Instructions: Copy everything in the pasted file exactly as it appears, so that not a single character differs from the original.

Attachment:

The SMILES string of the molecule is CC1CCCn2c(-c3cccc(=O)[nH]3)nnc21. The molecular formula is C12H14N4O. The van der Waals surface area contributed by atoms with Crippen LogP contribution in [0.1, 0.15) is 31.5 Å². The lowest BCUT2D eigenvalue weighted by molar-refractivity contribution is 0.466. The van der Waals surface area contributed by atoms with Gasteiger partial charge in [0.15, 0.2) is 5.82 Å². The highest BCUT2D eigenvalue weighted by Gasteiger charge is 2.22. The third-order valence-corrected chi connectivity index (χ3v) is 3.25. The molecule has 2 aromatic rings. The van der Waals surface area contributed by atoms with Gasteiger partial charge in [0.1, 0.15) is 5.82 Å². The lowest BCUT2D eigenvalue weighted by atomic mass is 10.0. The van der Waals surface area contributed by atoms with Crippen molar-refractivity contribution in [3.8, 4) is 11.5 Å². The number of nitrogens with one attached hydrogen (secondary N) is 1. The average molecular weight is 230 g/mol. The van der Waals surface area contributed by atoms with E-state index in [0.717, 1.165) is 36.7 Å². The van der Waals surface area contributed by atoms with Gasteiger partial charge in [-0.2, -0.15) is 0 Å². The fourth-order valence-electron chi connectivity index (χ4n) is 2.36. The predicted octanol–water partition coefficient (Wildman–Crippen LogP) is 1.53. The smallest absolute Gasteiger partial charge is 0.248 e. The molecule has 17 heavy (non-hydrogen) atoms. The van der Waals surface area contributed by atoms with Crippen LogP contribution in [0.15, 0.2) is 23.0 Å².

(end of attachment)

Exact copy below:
The SMILES string of the molecule is CC1CCCn2c(-c3cccc(=O)[nH]3)nnc21. The molecular formula is C12H14N4O. The van der Waals surface area contributed by atoms with Crippen LogP contribution in [0.1, 0.15) is 31.5 Å². The lowest BCUT2D eigenvalue weighted by molar-refractivity contribution is 0.466. The van der Waals surface area contributed by atoms with Gasteiger partial charge in [0.15, 0.2) is 5.82 Å². The highest BCUT2D eigenvalue weighted by Gasteiger charge is 2.22. The third-order valence-corrected chi connectivity index (χ3v) is 3.25. The molecule has 2 aromatic rings. The van der Waals surface area contributed by atoms with Gasteiger partial charge in [0.1, 0.15) is 5.82 Å². The lowest BCUT2D eigenvalue weighted by atomic mass is 10.0. The van der Waals surface area contributed by atoms with Crippen molar-refractivity contribution in [3.8, 4) is 11.5 Å². The number of nitrogens with one attached hydrogen (secondary N) is 1. The average molecular weight is 230 g/mol. The van der Waals surface area contributed by atoms with E-state index in [0.717, 1.165) is 36.7 Å². The van der Waals surface area contributed by atoms with Gasteiger partial charge in [-0.2, -0.15) is 0 Å². The fourth-order valence-electron chi connectivity index (χ4n) is 2.36. The predicted octanol–water partition coefficient (Wildman–Crippen LogP) is 1.53. The smallest absolute Gasteiger partial charge is 0.248 e. The molecule has 17 heavy (non-hydrogen) atoms. The van der Waals surface area contributed by atoms with Crippen LogP contribution in [0.15, 0.2) is 23.0 Å².